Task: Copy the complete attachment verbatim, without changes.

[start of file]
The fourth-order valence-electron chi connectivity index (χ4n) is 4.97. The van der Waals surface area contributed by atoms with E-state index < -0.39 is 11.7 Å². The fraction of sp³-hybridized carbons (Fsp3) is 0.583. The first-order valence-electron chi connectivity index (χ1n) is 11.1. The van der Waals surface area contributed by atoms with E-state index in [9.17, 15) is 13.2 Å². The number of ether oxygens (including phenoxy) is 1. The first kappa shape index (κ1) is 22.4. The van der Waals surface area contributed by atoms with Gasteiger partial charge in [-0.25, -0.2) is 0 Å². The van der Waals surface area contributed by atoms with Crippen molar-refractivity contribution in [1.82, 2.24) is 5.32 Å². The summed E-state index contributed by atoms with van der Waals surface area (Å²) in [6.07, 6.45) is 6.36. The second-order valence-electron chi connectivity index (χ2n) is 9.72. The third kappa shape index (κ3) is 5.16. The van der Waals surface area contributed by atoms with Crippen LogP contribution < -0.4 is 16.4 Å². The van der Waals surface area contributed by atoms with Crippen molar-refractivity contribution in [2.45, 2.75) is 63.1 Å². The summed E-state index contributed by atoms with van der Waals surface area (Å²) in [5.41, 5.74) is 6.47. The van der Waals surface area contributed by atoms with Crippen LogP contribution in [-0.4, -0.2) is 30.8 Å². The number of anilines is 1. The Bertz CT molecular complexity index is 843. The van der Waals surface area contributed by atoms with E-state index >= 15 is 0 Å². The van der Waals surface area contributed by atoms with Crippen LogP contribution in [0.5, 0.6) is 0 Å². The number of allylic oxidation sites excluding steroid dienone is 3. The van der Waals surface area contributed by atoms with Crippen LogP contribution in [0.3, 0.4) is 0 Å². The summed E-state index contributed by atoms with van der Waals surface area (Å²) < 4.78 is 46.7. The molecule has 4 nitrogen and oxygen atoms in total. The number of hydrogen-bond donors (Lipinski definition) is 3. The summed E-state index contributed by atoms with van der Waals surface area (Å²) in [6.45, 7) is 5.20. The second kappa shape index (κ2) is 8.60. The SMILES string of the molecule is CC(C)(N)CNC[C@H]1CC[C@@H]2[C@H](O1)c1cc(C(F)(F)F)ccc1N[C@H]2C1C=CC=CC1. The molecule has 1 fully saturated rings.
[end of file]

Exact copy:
The fourth-order valence-electron chi connectivity index (χ4n) is 4.97. The van der Waals surface area contributed by atoms with E-state index < -0.39 is 11.7 Å². The fraction of sp³-hybridized carbons (Fsp3) is 0.583. The first-order valence-electron chi connectivity index (χ1n) is 11.1. The van der Waals surface area contributed by atoms with E-state index in [9.17, 15) is 13.2 Å². The number of ether oxygens (including phenoxy) is 1. The first kappa shape index (κ1) is 22.4. The van der Waals surface area contributed by atoms with Gasteiger partial charge in [-0.25, -0.2) is 0 Å². The van der Waals surface area contributed by atoms with Crippen molar-refractivity contribution in [1.82, 2.24) is 5.32 Å². The summed E-state index contributed by atoms with van der Waals surface area (Å²) in [6.07, 6.45) is 6.36. The second-order valence-electron chi connectivity index (χ2n) is 9.72. The third kappa shape index (κ3) is 5.16. The van der Waals surface area contributed by atoms with Crippen LogP contribution < -0.4 is 16.4 Å². The van der Waals surface area contributed by atoms with Crippen molar-refractivity contribution in [2.45, 2.75) is 63.1 Å². The summed E-state index contributed by atoms with van der Waals surface area (Å²) in [5.41, 5.74) is 6.47. The van der Waals surface area contributed by atoms with Crippen LogP contribution in [-0.4, -0.2) is 30.8 Å². The number of anilines is 1. The Bertz CT molecular complexity index is 843. The van der Waals surface area contributed by atoms with E-state index >= 15 is 0 Å². The van der Waals surface area contributed by atoms with Crippen LogP contribution in [0.5, 0.6) is 0 Å². The number of allylic oxidation sites excluding steroid dienone is 3. The van der Waals surface area contributed by atoms with Crippen LogP contribution in [0.3, 0.4) is 0 Å². The summed E-state index contributed by atoms with van der Waals surface area (Å²) < 4.78 is 46.7. The molecule has 4 nitrogen and oxygen atoms in total. The number of hydrogen-bond donors (Lipinski definition) is 3. The summed E-state index contributed by atoms with van der Waals surface area (Å²) in [6.45, 7) is 5.20. The second kappa shape index (κ2) is 8.60. The SMILES string of the molecule is CC(C)(N)CNC[C@H]1CC[C@@H]2[C@H](O1)c1cc(C(F)(F)F)ccc1N[C@H]2C1C=CC=CC1. The molecule has 1 fully saturated rings.